The more you hate Romney the more you should want him in the race, not just for strategic reasons, because it’ll split the center further, but for sheer comic value. If you think it’s funny watching Trump invent new insults daily to question Bush’s masculinity — we can’t be more than a week away from him calling Jeb “low T” — then you’ll have the time of your life watching him hassle Mitt as a choke artist whose piddling $300 million fortune would relegate him to carrying people’s clubs at Mar-a-Lago.

Literally nothing would better capture establishment tone-deafness to the mood of the electorate, which has pushed three non-politicians to the top of the GOP polls in Iowa, than recycling an aging failed nominee from an era of GOP politics that’s ending ignominiously. It’d be a bit like nominating Spiro Agnew to face Jimmy Carter in 1980.

Romney’s campaigns, of course, made plenty of strategic blunders. But the governor’s supporters say he is simply more skilled, in both business and politics, than any of the current GOP contenders and that subsequent events demonstrated the basic truth of much of what he said on the trail in 2012. Romney predicted, for example, that Vladimir Putin was an emerging threat and that radical Islam was on the ascent — claims that President Obama roundly mocked at the time…

It’s that steady hand that many say would bring some calm to the madness that overtook the race when Trump entered the field in June. “Mitt’s proven to be right on the critical issues and I kind of feel like Trump has turned this whole thing into a circus,” says Van Slooten.

DeVore even predicts that the Republican establishment will join his call for Romney to enter the race. “The Republican establishment, when they see this thing keep going the way it’s going, they’re going to go crazy,” he says. “They’re going to be knocking on the door and saying ‘Mitt, where are you? We need you.’ They’re going to have to drag him out.”…

Romney’s supporters insist the money will be there if he jumps in. “Nobody I know has opened a wallet,” says Hawkins. “There’s a lot of contribution money sitting on the sidelines right now. If Mitt even hinted that he was interested, there would be a flood of capital immediately.”

One Romney bundler puts the odds of him getting back in at 20 percent. I’d say closer to five percent, but even if you think that’s optimistic, rest assured that there’s still a chance. It’s a matter of how long the donor class is willing to sit tight with the underwhelming crop of favored candidates they have now while loose cannons like Trump and total outsiders like Carson float to the top of the polls. We’re still at least two months away, I’d guess, from anyone panicking; that’s a lot of time for Scott Walker to steady the ship or for Marco Rubio to break out or for Jeb Bush to reassert himself as the man to beat. In theory, the closer we get to voting, the more seriously voters will begin to take the race and the more likely it is that an establishment-friendly “serious” candidate will emerge from the pack of candidates already in the race. And yet … there’s a chance that one doesn’t. What happens if, around November 1st, Trump and Carson are way ahead in Iowa and Trump and Fiorina are suddenly fighting over New Hampshire? If you’re a Jeb Bush backer or a Scott Walker backer, what do you do then? One option is to go all-in on Carly, easily the most polished political neophyte candidate in the race; the GOP could do worse next year than having not only its first woman nominee but one who, unlike Hillary Clinton, hasn’t been corrupted from long years of holding federal office. Another option if Jeb’s still flailing would be to go all-in on Kasich, who seems like he’ll be a player in New Hampshire and would be a major draw in midwestern swing states.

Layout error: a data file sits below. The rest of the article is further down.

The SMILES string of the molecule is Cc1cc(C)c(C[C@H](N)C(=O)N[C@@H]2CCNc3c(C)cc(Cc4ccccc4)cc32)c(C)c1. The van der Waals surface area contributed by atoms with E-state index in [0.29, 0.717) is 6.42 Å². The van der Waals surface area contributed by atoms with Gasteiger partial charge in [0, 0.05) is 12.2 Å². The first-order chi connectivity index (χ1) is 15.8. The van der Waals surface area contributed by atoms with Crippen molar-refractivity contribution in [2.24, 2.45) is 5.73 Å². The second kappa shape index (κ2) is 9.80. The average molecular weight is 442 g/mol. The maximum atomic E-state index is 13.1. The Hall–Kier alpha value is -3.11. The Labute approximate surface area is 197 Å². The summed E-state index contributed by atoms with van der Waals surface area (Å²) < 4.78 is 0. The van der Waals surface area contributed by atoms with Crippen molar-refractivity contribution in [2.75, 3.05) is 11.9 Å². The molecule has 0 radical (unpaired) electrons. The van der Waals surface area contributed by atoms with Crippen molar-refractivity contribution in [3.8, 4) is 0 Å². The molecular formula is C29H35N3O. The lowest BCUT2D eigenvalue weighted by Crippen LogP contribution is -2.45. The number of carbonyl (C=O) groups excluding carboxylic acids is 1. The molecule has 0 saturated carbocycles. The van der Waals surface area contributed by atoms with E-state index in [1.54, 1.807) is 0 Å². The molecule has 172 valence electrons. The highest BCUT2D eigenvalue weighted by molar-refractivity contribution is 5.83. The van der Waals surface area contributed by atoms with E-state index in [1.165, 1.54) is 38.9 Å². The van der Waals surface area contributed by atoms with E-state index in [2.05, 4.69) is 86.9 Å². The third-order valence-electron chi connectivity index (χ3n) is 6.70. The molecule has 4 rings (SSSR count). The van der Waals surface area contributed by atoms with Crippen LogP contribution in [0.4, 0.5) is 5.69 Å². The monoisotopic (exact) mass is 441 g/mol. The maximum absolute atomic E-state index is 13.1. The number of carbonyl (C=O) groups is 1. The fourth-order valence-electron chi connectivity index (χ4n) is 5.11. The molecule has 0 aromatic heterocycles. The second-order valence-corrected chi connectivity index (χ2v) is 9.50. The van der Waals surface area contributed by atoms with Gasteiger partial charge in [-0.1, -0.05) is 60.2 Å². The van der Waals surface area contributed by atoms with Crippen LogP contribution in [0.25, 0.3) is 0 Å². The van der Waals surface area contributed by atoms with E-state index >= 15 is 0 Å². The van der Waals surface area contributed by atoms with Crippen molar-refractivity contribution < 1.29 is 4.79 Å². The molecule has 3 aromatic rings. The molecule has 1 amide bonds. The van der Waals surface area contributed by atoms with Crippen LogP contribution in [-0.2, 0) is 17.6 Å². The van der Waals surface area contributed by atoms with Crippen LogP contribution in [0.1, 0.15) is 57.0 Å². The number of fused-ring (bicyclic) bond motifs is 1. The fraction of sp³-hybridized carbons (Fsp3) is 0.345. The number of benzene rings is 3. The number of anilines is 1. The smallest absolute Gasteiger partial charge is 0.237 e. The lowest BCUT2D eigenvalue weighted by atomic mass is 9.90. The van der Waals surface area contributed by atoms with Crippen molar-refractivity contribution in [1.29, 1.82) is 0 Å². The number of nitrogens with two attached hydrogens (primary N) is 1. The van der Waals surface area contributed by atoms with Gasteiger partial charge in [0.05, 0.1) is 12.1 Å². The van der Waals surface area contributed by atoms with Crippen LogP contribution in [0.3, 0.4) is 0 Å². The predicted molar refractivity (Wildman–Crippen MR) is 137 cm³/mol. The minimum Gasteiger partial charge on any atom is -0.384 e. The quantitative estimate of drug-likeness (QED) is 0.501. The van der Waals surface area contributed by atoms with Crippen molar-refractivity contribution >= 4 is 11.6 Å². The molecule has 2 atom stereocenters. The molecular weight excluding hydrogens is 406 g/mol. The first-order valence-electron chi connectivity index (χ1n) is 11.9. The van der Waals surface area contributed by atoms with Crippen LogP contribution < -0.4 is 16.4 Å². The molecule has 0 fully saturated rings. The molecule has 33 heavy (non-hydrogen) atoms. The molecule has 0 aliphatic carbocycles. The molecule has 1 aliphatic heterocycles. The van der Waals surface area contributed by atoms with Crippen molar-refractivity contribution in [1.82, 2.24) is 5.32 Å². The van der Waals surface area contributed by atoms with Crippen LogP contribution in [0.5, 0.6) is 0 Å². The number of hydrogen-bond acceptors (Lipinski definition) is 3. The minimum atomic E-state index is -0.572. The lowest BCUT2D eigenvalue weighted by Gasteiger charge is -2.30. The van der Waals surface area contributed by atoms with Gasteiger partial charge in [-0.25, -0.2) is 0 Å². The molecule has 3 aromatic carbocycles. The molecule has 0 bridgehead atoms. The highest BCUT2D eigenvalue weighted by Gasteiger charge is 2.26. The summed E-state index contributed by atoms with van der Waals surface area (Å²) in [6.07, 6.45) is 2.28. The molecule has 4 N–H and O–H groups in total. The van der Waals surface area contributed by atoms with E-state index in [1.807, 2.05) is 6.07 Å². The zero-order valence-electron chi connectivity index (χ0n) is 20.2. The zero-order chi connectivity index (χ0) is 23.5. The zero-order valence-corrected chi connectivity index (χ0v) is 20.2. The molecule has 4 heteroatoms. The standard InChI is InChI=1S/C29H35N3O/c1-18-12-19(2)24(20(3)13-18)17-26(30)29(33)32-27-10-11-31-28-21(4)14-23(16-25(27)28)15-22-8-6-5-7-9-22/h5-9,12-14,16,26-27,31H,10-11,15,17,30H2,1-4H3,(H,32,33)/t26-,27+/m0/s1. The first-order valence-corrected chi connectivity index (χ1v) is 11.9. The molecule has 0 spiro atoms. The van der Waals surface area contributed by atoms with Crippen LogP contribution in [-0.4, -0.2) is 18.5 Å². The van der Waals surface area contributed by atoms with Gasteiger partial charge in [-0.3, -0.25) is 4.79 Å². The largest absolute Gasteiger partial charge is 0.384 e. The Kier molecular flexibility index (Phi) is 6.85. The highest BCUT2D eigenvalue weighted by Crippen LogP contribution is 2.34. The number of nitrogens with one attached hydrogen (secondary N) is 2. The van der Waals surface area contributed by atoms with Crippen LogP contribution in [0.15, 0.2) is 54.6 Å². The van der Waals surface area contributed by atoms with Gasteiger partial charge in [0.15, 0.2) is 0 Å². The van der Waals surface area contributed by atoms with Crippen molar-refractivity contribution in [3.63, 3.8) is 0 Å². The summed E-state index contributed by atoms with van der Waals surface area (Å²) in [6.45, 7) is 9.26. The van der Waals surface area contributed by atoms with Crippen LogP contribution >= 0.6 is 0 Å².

Essentially, so long as we’re not left with a Trump/Carson/Cruz battle for supremacy, there’ll be someone for centrists and country-club Republicans to back in the current field. But there’s a chance, albeit a tiny one, that we will be left with that choice, in which case establishmentarians will panic. What will it look like when they do? Do they bring Mitt back on the assumption that he’s the only Republican who’s sufficiently well known to Iowa and New Hampshire voters, with enough of a donor network to keep him going through the race, to launch a successful campaign that late? Do they huddle and decide to gamble on Rubio as the guy best equipped to unite the center and center-right against the insurgents? There has to be some sort of “in case of emergency, break glass” plan developing in a race this wild. What is that plan? Who’s the white knight who saves the party at the eleventh hour, as Trumpageddon is descending?

It’s not this guy, is it? C’mon.